Allowing students to opt out of evolution
A controversial Alberta bill will enshrine into law the rights of parents to pull their children out of classes discussing the topics of evolution and homosexuality.
The new rules, which would require schools to notify parents in advance of "subject-matter that deals explicitly with religion, sexuality or sexual orientation," is buried in a bill that extends human rights to homosexuals.
IMO the idea of an opt-out policy for dogmatically-taught evolution education is good. The religious implications of evolution are now stronger than ever, with Darwinist cafeteria Christians bragging that they believe the gospel story but not the bible's creation story, even though both stories are supernatural. William Jennings Bryan said,
If those who teach Darwinism and evolution, as applied to man, insist that they are neither agnostics nor atheists, but are merely interpreting the Bible differently from orthodox Christians, what right have they to ask that their interpretation be taught at public expense?
Moreover, what right have they to insist that their interpretation be dogmatically taught to all students in the public schools?
The courts have not even allowed evolution-disclaimer statements. Such statements were struck down in three fairly recent cases -- Kitzmiller v. Dover, Selman v. Cobb County, and Freiler v. Tangipahoa Parish.
If I were a student, I would opt out just to protest the dogmatic teaching of evolution. Also, IMO whether to opt out should be the student's decision, not the parents'. And students should have a right to object on scientific as well as religious grounds to the dogmatic teaching of evolution.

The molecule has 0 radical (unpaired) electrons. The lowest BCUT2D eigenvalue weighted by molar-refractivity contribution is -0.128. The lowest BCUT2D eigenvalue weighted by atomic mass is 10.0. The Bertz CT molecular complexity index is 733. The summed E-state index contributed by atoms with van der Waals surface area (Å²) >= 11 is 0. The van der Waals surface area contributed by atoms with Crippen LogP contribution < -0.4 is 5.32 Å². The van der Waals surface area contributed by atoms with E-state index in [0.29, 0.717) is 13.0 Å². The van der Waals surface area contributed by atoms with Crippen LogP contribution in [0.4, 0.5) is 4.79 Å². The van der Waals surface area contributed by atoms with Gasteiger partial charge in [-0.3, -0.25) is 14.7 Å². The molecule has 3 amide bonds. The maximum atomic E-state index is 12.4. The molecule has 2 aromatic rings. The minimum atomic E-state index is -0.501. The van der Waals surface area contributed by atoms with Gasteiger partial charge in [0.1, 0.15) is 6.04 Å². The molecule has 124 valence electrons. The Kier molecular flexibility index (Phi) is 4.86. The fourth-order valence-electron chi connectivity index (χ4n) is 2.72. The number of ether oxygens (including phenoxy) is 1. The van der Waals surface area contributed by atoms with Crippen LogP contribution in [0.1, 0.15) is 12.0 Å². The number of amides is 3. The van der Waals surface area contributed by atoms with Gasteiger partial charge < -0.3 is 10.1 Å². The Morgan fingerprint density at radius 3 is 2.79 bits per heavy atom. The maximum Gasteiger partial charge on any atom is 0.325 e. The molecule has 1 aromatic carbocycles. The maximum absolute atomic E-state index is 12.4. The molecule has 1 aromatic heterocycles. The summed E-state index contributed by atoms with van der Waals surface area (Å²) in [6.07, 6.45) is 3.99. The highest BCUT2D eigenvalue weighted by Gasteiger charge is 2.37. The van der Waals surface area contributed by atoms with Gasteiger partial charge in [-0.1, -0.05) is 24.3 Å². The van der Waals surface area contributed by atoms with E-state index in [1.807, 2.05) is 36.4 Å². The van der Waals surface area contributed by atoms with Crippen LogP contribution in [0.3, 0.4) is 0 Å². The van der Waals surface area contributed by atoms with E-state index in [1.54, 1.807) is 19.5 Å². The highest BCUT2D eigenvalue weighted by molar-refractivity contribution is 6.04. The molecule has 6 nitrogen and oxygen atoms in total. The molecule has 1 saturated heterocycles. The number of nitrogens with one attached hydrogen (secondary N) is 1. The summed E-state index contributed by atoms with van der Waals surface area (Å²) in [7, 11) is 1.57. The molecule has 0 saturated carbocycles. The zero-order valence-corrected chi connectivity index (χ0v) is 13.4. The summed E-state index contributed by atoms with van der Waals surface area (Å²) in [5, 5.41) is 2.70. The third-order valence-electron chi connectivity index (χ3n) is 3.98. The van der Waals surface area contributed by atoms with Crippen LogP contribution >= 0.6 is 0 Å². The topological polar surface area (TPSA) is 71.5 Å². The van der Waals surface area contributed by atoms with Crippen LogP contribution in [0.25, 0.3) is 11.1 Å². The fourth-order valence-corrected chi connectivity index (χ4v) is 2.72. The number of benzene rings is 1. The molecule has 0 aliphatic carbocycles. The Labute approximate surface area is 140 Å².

An evolution opt-out policy would require that evolution be concentrated and confined in just a few lectures at most and one small part of the textbook. Unfortunately, evolution is often sprinkled throughout some textbooks and some teachers' lectures. For example, Dover school board member Bill Buckingham complained that Miller & Levine's textbook "Biology" was "laced with Darwinism" [link] --
In looking at the biology book the teachers wanted, I noticed that it was laced with Darwinism. I think I listed somewhere between 12 and 15 instances where it talked about Darwin's theory of evolution. It wasn't on every page of the book, but, like, every couple of chapters, there was Darwin, in your face again. And it was to the exclusion of any other theory.
Of course, under any reasonable opt-out policy, students who opt out would not be tested on evolution.
If the schools and the courts won't make reasonable accommodations for some students' sensibilities regarding evolution, then let those students opt out. And which is worse -- allowing evolution opt-outs or teaching both the scientific strengths and the scientific criticisms of evolution theory?
Labels: Evolution education (new #5)